The Faces and Fists of Wong Jack Man

Since posting the sad announcement at the beginning of this year, of Sifu Wong Jack Man’s death, we’ve had the opportunity to speak to and hear from several of his students, each with his own story. For instance we—along with, apparently, many other people—did not know that Wong Sifu practiced the additional styles of Xing Yi and Tai Chi, along with his more famous Bak Sil Lum.

When a teacher has been teaching for many decades, myths and legends will naturally abound. In Wong Sifu’s case, the legend most associated with him concerned his famous fight with Bruce Lee. But I remember hearing another myth, that he taught in complete silence. However, some of his students report something far less exotic: that he was a teacher of sparse words and great actions—in other words, a classical teacher.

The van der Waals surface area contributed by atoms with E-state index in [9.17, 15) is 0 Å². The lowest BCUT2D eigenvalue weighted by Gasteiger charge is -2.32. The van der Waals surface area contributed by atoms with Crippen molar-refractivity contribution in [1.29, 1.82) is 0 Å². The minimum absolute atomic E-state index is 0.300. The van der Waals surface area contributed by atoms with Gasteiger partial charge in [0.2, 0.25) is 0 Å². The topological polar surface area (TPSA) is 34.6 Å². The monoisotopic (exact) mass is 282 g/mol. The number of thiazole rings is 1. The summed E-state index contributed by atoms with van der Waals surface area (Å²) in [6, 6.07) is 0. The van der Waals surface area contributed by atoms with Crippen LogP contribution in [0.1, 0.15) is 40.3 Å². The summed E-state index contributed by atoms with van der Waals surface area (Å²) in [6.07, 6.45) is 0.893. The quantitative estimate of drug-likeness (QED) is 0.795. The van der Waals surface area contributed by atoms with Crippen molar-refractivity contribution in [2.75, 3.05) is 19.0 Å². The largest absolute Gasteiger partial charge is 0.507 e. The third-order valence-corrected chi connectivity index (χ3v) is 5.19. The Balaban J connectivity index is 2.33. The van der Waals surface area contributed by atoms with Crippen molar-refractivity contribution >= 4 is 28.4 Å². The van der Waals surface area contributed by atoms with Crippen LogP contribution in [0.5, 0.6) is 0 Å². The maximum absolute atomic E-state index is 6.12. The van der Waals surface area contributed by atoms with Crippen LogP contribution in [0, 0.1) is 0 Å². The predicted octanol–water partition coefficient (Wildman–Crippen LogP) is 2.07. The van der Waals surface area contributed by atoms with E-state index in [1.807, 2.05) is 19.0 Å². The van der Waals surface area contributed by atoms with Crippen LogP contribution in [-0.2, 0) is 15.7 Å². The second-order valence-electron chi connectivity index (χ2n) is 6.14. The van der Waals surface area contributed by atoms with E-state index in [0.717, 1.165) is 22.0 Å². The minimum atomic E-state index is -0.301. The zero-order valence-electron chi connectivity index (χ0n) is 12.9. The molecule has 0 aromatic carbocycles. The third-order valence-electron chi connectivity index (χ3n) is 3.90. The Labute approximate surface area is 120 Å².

From some who trained directly under him, Wong’s exceedingly “heavy bones” were not an outgrowth of either Iron Palm or Golden Bell practices; there is little evidence that he practiced either. Does that mean that Wong Sifu did not know them, or merely that he did not give them much credit? Opinions on both sides, here.

All this in hand, Wong Jack Man was known as a high level practitioner of kung fu, thoroughly familar with his varied systems and teachings. There is no doubt that his memory will live for a long time in the hearts and hands of players and students.

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3 Responses to “The Faces and Fists of Wong Jack Man”

  1. Robert Louie says:

    Thank you for your kind words. His legacy lives on with his students.

  2. Edward Milon says:

    Thank you.

  3. Joey Reynolds says:

    May his memory be a blessing to all of us here in Saskatchewan Canada that study the beautiful northern arts,

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